The audience learns through storytelling of how “created Share The Care (STC) families” have overcome some very difficult challenges. And though these families cannot cure, they can heal.
This presentations includes what it takes to start a STC group as well as important suggestions on how we can each “be better prepared” should we ever need support–no matter if we have family or not.
(60-90 minutes) Q & A, handout brochures and article by Warnock on this subject
“Let’s Get Started” A Workshop for Caregivers and Concerned Friends
“Let’s Get Started” A Workshop for Caregivers and Concerned Friends” targets caregivers, care recipients without a caregiver or friends of someone who is struggling.
If your organization or institution works with caregivers who are ready to accept a STC group but need guidance to get started we offer a special workshop. Because the initial STC group meeting is designed to be organized and led by two committed friends, each caregiver will need to enlist them to attend and participate.
Working together in little groups within a larger group, people feel more encouraged and less alone in their need for outside support. Lots of Q & A and sharing.
Following background stories and examples of what groups are capable of doing we walk everyone through each of the steps needed to organize and maintain their first STC meeting.
If a care recipient has no family caregiver – this is a wonderful way for two friends to start a “caregiving family” to support them.
Following this workshop each should leave with a plan of action and a sense of confidence and enthusiasm about accepting help.
This workshop is between 2 – 3 hours (depending on number of people.)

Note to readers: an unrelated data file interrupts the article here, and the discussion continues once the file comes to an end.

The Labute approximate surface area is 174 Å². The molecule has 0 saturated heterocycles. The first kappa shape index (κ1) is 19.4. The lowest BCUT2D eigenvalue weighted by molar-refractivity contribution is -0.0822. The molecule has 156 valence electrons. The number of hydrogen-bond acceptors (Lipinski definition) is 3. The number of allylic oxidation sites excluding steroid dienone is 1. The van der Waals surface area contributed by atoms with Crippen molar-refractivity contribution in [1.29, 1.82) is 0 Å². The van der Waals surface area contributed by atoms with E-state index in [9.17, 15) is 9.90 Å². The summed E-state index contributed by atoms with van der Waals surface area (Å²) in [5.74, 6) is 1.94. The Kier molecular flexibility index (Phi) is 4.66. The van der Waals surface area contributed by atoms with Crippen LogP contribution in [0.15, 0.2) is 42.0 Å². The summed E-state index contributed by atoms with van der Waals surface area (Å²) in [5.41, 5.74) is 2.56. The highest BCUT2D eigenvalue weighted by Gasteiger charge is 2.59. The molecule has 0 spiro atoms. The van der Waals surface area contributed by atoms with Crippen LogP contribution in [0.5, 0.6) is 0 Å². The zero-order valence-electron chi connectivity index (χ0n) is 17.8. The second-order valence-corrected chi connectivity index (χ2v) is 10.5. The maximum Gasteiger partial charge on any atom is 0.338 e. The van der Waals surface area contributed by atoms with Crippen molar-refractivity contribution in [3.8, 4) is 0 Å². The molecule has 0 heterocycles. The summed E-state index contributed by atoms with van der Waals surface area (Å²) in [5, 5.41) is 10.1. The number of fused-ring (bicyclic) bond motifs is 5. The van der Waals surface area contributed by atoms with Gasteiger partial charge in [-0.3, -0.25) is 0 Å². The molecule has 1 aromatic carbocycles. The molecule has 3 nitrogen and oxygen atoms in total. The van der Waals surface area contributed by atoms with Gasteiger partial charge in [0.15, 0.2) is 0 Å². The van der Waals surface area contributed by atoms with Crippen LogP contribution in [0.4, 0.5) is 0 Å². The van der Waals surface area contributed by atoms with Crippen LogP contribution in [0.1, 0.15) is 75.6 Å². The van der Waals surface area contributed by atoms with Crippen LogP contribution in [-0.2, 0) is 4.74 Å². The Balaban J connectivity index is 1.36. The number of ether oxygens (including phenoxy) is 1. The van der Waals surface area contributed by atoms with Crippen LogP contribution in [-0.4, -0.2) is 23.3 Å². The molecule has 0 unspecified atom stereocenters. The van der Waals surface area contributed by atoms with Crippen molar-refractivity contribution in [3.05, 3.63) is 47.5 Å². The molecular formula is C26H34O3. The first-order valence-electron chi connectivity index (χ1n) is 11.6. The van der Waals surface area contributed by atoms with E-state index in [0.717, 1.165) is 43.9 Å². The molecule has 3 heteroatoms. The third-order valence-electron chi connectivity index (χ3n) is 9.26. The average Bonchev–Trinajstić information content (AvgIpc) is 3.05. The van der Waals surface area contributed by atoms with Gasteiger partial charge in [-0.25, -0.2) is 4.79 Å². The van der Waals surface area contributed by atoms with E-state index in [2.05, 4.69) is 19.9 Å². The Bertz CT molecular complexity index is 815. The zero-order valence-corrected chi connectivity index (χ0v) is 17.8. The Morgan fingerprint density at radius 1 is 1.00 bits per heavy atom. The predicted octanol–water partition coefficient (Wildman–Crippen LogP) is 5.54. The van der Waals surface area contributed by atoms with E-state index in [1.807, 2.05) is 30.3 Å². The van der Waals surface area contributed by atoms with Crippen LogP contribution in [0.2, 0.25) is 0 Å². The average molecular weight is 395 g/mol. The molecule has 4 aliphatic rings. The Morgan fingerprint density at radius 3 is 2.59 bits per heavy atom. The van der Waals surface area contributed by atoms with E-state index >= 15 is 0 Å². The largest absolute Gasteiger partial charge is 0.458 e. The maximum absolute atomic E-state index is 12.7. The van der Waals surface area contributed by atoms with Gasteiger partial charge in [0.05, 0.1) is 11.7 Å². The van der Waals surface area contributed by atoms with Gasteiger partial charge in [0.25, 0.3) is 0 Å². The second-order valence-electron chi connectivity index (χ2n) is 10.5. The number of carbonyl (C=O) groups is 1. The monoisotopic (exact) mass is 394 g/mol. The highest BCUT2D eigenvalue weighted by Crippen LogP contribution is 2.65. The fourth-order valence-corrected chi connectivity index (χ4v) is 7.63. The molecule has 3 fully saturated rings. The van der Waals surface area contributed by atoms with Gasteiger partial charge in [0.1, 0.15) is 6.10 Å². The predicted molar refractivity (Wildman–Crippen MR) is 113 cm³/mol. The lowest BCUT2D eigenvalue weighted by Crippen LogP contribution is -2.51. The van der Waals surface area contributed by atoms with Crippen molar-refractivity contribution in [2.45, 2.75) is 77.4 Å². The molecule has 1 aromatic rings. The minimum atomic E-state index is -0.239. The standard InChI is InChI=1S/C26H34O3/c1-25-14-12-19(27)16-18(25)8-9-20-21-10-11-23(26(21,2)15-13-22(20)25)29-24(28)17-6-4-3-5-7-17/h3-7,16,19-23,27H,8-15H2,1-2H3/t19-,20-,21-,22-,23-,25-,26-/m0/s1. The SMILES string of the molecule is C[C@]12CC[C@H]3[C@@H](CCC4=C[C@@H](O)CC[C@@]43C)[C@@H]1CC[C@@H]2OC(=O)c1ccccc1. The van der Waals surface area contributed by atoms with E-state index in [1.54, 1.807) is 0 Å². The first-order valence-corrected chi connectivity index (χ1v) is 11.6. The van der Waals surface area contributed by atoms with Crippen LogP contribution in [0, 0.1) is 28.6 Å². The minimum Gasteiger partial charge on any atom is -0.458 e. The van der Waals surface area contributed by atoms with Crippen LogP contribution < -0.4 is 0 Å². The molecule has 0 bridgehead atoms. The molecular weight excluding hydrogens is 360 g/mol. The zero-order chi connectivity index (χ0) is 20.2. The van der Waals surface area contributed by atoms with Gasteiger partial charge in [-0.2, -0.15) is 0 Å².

Materials: Each participant receives a copy of the STC guidebook and a special “Let’s Get Started” workbook to use while learning as well as 23 STC forms, handouts and suggestions. This workshop would be ideal for disease specific organizations or for programs focused on helping the caregivers of our military and veterans.
The STC model can be an excellent addition to any current training or workshops you provide for your local caregivers or professionals.
Let us help you make STC part of your program to make life better for your caregivers and their care recipients. Contact us to discuss licensing for a specific program.
The following are examples of successful
large-scale STC programs:
STC Initiative in SW Ontario:
From 2009-2011 a STC Communications Campaign took place in South West Ontario, funded by the South West Local Integrated Health Network. The goal wasn’t just to spread the word about STC for two years, it was to create a well of knowledge and experience that people could draw on in subsequent years. It kicked off with Sheila leading four trainings (for over 200 professionals) and the hiring of a Canadian STC Coordinator with extensive background in caregiving.